Anne Fiala in her basement studio.

Anne Fiala in her basement studio.

I’m so excited to bring you this interview with Anne M. Fiala! We’ll be talking creativity, business and there pictures!

Introducing Anne M. Fiala, a long time metalsmith, recent MFA grad, former board member of the Chicago Metal Arts Guild and was also a key organizer for the fabulous Zoom Symposium at the University of Indiana in Blommington.

She recently uprooted herself from snowy Chicago and moved to sunny North Carolina. Q: So what are you up to these days?

Hmmm. Yes, uprooted and moved to sunny NC where I am a jewelry maker and teach art and metals. I teach arts and crafts to kids at UrbanPromise – which is an inner city program that aims to develop children and youth into leaders determined to restore their communities.

Whosiewhatsit Earrings by Anne Fiala, Copyright 2014, reprinted with permission

Whosiewhatsit Earrings by Anne Fiala, Copyright 2014, reprinted with permission

Q: You have this amazing background in metal and yet you’re working in wood now!  How did that happen?

Haha, I know! Well, it kind of happened in a roundabout way. After my first year of graduate school I was really frustrated in the studio. I had been spending a lot of time making super detailed and technical pieces, but wasn’t really satisfied with the outcomes. So, I started to study my creative habit.

In doing this I did 3 things; I began to question, I made one piece every day for a month, and I traveled to Netherlands to take a conceptual workshop.

During the month of “a piece a day” there was a huge storm in Bloomington and I started picking up fallen branches. The branches made their way onto my bench and into my jewelry. I found that I really enjoyed working with the branches for a variety of reasons; they took away some of my control over the outcome, they reminded me of my family who have been woodworkers through the ages, and they offered a nice contrast to my often meticulous metal work (both visually and physically).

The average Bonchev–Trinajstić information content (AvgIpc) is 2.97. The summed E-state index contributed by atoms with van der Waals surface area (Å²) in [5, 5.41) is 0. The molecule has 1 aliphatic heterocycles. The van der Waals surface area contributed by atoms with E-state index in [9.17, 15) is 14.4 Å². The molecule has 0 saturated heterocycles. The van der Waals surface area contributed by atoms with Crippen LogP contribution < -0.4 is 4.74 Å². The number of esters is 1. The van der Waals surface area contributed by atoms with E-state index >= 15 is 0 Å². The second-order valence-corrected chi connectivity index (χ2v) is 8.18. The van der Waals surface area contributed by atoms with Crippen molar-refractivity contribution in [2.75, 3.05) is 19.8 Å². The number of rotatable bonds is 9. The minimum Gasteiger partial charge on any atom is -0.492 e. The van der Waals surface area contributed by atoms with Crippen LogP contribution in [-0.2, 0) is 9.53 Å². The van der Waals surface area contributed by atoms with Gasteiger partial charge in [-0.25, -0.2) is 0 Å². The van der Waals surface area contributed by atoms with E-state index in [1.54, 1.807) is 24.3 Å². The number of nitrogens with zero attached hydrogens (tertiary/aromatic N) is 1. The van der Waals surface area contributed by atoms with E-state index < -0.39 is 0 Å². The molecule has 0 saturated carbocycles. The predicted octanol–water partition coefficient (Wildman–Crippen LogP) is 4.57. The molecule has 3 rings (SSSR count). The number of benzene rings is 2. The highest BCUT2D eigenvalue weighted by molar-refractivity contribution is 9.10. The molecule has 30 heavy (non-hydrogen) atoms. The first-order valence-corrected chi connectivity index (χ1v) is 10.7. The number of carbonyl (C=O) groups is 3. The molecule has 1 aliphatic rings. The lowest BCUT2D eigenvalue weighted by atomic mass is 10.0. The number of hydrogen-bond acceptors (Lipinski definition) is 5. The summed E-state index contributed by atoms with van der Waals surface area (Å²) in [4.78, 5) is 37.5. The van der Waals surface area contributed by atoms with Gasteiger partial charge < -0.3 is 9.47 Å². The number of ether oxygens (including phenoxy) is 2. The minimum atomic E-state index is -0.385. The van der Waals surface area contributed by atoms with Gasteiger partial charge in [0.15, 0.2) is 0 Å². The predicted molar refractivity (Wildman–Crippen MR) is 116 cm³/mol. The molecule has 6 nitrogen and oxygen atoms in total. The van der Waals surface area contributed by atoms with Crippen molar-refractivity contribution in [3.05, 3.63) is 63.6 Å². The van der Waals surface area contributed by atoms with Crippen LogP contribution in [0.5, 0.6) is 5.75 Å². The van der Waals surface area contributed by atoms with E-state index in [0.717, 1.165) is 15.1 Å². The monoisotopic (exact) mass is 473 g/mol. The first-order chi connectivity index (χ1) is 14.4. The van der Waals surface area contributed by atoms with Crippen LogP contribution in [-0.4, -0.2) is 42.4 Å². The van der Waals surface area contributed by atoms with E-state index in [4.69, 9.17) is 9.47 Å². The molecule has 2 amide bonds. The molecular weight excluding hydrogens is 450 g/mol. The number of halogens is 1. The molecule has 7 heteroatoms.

The branches evolved into scrap wood, which evolved into high quality plywood. I have now become so interested in small scale woodworking that last summer I traveled to Haystack in Maine to take a workshop with Katie Hudnall, who makes all sorts of amazing small scale wood pieces.

Whosiewhatsit Necklace by Anne Fiala, Copyright 2014, reprinted with permission

Whosiewhatsit Necklace by Anne Fiala, Copyright 2014, reprinted with permission

Q: Your wood jewelry looks so light and easy to wear is it?  The pieces are all so fun and colorful and fashionable, what was your inspiration for this line?  

It is light and easy to wear! Though I love jewelry, I have weak ears and am awfully clumsy. I want to make things that I would and could wear!

My inspiration stems from a few sources, but mostly my family and my travels. I spent a lot of the last four years driving through the Midwest and admiring the weathered farmhouses and empty billboards. I see a lot of that inspiration in my necklaces.

My wooden dangles evolved from my love of the lobster buoys in Deer Isle, Maine, which are bright, colorful, and timeworn.

Elaine interjects – I’m attracted to those kinds of things too, and what I love is how you’ve taken that and make it so fresh and bright and timeworn at the same time!

I have a variety of flowered designs which stem from memories of my grandmother. My grandmother kept a beautiful garden full of every kind of flower – from irises to poppies, I think it’s where I got my love of flowers. Her daisies had actually been moved from house to house for generations.

The Fine Arts Building at U of Indiana

The Fine Arts Building at U of Indiana

Q: What was the most useful class that you took in undergrad or grad school that you’re really using now, in your business?

I would have to say the overall experience of grad school is what I am really using now.

During grad school I was involved with a few nonprofit organizations on top of teaching and my coursework. Pair that with a mostly independent curriculum I really learned how to balance working and making.